CHATHAM, Mass. — The tides here lay down a walkway of shells — horseshoe crabs, scallops, palm-size crabs — where the water meets dry sand. On Earth Day 2013 a nearly full moon is perched, like a round plate on a pedestal, amid an expanse of cloudless blue sky. Gulls soar and dive in a stout breeze, and in the nearby mudflats men and women with long-handled metal rakes in hand and collars turned up to the wind probe for sweet clams.

Had it not been for the principles of conservation and the values of pollution prevention that defined the first Earth Day in 1970, it’s almost certain that this stretch of Cape Cod beach would be sickened by now by any number of symptoms of environmental disease — sewage, chemical pollution, unsightly development, plastic litter, algae, and smog. The fact that shells mark the beach here, not garbage, and that the air is as clear as fresh-wiped crystal is testament to a streak in the American character that most citizens do not take for granted.

We cherish our beautiful places, and we are a nation rich in them. We’ve actively approved statutes to safeguard that beauty. And despite decades of effort by one faction or another to weaken those protections, our citizens and their allies in government and the courts time and again have insisted that they be enforced.

Gulls at work on a scallop. Photo/Keith Schneider

To do otherwise is to capitulate to the same tide of neglect and dysfunction that has consumed cities, the land, and the water in so many other countries. In Beijing the air is so thick with coal dust and toxic chemicals it’s dangerous to breathe. The Yamuna River is so choked with the raw sewage and chemical effluent of Delhi that it stinks like an open sewer and produces giant bubbles of methane. Old wells in Azerbaijan provide a pathway for streams of crude oil to rise to the surface and pour into earthen impoundments, forming sizable and unguarded ponds of fuel so aromatic they sting the nose, and so flammable they could explode into fire at any time. Continue reading “Just As It’s Always Been, Earth Day Marks Big Problems, Big Choices”

Boston Lockdown City


On Friday before noon the Harvard Square area was empty in lockdown Cambridge. Photo/Keith Schneider

CAMBRIDGE, Mass. — Hours after the teenage white hat bomber was taken into custody, the rain started. It was a warm rain, a renewing rain. This morning dogwoods were in white bloom. Puddles on the sidewalks were like mirrors, reflecting the grey sky and the long strides of runners along the Charles. It felt like the world had changed.

This metropolitan region, close to where the Pilgrims landed, where Revere rode to alert the Concord and Lexington settlers, where Mark Zuckerberg founded Facebook, knows a thing or two about making history and influencing a nation. The four days of shock and outrage that started on Monday with the Boston marathon bombings on Boylston Street, and climaxed on Friday in Watertown with a flurry of bullets, was history-making in a much different dimension.

On Friday morning I arrived to a nearly empty Boston Logan Airport and joined one million residents in this region in an utterly unique experience in America. It was 9:15 a.m., normally a period of high passenger traffic. But airline personnel, detailed to counters two-by-two, outnumbered passengers at most of Delta’s gate areas. I already knew that Massachusetts Governor Deval Patrick had ordered a region-wide “lockdown.” I knew public transit was shut and that taxis were barred from the airport. I followed Twitter feeds since Monday — #Boston, #marathon, #bombing — that had expanded since Thursday when the FBI released the photographs of black hat and white hat – #suspects — and then added #Watertown after midnight, when the suspects were cornered by the police.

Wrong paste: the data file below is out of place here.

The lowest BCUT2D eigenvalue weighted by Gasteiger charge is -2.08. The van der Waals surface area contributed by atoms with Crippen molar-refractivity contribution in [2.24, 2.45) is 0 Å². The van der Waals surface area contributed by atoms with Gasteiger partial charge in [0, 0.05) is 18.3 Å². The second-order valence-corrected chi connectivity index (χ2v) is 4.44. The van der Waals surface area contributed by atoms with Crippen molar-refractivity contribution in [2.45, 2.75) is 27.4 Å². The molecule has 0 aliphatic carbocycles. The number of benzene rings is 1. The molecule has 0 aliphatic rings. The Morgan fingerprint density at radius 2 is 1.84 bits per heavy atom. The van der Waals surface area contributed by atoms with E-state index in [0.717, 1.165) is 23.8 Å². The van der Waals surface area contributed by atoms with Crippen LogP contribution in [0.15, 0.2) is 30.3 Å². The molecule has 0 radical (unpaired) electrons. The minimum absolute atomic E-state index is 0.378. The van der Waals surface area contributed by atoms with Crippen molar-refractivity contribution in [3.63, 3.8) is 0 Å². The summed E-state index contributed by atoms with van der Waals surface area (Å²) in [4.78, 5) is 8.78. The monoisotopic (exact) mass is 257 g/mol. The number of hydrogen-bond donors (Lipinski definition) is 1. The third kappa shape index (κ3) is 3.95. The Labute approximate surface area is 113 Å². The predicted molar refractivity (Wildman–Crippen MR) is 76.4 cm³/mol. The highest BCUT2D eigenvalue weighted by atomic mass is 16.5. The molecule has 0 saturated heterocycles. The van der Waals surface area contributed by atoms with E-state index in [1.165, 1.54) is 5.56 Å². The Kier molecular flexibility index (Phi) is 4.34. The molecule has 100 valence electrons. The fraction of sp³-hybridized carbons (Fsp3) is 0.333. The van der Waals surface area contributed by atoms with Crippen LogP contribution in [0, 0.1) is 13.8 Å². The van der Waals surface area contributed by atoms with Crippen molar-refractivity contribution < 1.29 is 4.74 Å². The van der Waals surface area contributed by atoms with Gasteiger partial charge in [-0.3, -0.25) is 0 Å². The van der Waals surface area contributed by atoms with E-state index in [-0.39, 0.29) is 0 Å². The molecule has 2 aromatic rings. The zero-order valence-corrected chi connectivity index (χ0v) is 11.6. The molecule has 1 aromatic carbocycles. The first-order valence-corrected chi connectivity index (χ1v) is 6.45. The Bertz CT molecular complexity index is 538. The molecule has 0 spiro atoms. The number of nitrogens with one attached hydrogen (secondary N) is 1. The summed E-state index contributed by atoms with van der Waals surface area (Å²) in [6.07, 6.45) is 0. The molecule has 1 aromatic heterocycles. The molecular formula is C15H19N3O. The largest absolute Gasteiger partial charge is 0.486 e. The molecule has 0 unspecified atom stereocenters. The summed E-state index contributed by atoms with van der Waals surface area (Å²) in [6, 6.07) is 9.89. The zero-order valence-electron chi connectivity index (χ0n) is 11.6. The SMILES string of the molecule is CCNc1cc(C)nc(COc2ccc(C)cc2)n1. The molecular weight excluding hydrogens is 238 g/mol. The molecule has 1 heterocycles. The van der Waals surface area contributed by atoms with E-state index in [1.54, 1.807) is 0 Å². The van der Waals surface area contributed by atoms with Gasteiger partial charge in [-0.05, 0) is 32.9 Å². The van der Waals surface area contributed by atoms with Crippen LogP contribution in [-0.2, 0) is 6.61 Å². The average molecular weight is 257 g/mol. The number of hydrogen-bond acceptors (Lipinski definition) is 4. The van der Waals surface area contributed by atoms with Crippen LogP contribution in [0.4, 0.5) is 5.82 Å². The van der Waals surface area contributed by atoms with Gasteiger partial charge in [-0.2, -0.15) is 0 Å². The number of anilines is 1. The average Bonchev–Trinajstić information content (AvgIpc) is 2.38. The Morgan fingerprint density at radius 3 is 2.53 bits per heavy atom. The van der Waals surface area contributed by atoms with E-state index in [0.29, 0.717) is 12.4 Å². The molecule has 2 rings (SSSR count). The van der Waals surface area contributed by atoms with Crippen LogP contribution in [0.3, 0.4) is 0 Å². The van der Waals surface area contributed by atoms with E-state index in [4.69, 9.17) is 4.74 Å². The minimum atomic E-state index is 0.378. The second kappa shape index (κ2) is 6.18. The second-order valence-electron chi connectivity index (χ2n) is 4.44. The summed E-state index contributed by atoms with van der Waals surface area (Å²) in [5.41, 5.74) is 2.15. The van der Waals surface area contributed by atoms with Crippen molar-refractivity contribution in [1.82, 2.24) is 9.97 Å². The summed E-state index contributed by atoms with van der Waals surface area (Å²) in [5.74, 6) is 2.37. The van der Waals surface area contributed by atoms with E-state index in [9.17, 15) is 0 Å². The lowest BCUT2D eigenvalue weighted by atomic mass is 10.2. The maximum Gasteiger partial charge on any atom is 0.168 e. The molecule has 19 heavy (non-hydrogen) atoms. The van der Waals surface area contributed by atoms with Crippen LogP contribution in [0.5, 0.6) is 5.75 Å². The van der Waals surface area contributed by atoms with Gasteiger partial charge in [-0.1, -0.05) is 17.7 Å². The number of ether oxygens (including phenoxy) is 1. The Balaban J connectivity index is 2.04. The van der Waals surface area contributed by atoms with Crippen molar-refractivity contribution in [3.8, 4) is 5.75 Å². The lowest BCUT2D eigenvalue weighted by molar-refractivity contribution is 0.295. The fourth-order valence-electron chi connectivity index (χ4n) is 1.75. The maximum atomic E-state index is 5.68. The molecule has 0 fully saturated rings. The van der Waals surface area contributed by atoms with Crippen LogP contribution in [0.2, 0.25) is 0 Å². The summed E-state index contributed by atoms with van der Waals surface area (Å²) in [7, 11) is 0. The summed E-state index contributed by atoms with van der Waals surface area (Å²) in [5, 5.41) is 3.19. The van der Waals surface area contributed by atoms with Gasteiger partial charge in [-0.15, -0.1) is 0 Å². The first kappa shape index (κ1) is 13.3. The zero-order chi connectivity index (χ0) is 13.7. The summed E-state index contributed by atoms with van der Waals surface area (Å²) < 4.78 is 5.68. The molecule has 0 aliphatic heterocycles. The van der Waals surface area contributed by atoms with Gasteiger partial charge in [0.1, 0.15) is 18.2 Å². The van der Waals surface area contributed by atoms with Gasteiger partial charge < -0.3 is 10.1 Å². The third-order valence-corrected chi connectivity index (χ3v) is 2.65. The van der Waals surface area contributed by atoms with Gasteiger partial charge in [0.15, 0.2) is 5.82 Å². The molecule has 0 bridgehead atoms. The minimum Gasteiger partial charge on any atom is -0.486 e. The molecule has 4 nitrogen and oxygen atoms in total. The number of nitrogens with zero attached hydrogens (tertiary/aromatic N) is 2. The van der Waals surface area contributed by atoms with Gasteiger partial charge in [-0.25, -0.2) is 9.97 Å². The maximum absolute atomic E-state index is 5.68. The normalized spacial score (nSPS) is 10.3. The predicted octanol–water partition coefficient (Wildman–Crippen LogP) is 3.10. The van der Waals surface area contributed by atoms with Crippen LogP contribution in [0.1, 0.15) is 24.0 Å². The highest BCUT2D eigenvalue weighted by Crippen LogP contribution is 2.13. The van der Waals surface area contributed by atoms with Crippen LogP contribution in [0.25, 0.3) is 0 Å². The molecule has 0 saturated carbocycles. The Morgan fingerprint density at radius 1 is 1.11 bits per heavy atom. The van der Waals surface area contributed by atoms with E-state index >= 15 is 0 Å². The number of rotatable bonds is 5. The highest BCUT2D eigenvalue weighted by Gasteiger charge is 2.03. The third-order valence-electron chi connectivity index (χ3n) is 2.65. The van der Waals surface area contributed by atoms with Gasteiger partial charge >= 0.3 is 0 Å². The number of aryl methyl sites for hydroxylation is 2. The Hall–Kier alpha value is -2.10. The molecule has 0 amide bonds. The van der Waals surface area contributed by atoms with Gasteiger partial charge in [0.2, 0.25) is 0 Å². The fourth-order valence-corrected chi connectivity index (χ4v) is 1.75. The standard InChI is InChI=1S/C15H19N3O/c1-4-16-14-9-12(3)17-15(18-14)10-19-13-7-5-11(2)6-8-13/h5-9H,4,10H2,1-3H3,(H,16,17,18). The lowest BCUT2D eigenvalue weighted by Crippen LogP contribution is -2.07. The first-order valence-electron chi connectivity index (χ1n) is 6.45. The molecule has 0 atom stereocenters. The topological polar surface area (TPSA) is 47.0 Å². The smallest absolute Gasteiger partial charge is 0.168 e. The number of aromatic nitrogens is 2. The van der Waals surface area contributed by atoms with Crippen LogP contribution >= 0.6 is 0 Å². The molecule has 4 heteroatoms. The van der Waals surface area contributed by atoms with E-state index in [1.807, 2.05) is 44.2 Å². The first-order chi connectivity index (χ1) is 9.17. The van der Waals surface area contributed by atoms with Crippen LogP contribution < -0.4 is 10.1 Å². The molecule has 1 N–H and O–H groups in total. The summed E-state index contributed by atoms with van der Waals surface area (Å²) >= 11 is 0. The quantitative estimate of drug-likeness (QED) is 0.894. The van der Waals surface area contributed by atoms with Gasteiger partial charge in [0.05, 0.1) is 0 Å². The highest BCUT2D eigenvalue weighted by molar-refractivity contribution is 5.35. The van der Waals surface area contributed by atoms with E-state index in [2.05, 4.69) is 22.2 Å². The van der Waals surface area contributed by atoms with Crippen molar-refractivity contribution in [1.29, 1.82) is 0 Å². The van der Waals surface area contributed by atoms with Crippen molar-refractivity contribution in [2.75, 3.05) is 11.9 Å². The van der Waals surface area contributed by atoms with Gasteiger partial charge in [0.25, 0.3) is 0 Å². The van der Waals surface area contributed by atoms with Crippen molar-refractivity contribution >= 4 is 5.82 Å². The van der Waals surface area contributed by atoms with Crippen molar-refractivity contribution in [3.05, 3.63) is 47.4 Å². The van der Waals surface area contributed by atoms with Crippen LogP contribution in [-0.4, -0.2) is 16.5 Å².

My destination was Cambridge where I’d been invited to attend the Lincoln Institute of Land Policy’s forum for journalists who report on land and the built environment. I learned from a passenger coming into the airport that there was no restriction on private vehicles arriving at the airport. I learned from another passenger that car rental agencies were providing vehicles, so I knew that was an option for driving out of Logan. Outside the terminal’s departure area I noticed that taxis were dropping passengers. The obvious response to the transport choice was to flag one of them down and ask for a ride.

It was a fast trip to Harvard Square – 20 minutes max. In lockdown city, America’s newest version of urban crisis management, there’s no traffic. Storrow Drive, which runs along the south bank of the Charles River, was empty. Every lane was open, absolutely no vehicles like rural northern Michigan route 115 at a February dawn. As we made our way through the streets of Cambridge, there were no cars, no pedestrians. Stores were shuttered in Harvard Square. Residents voluntarily complied with lockdown city. They had to. A colleague who lives in Cambridge told me he watched police officers stop and question people, especially male students walking in front of his home.

The Lincoln Institute cancelled Friday’s program because some speakers were unable to reach Boston. Others were unable to reach the conference center. Some of the journalists attending were dispatched to cover the manhunt in Watertown, which is two miles away.

I retreated to the Sheraton Commander to follow the news and tweet. And that leads me to the three primary findings I made from Friday’s events, and a principal question: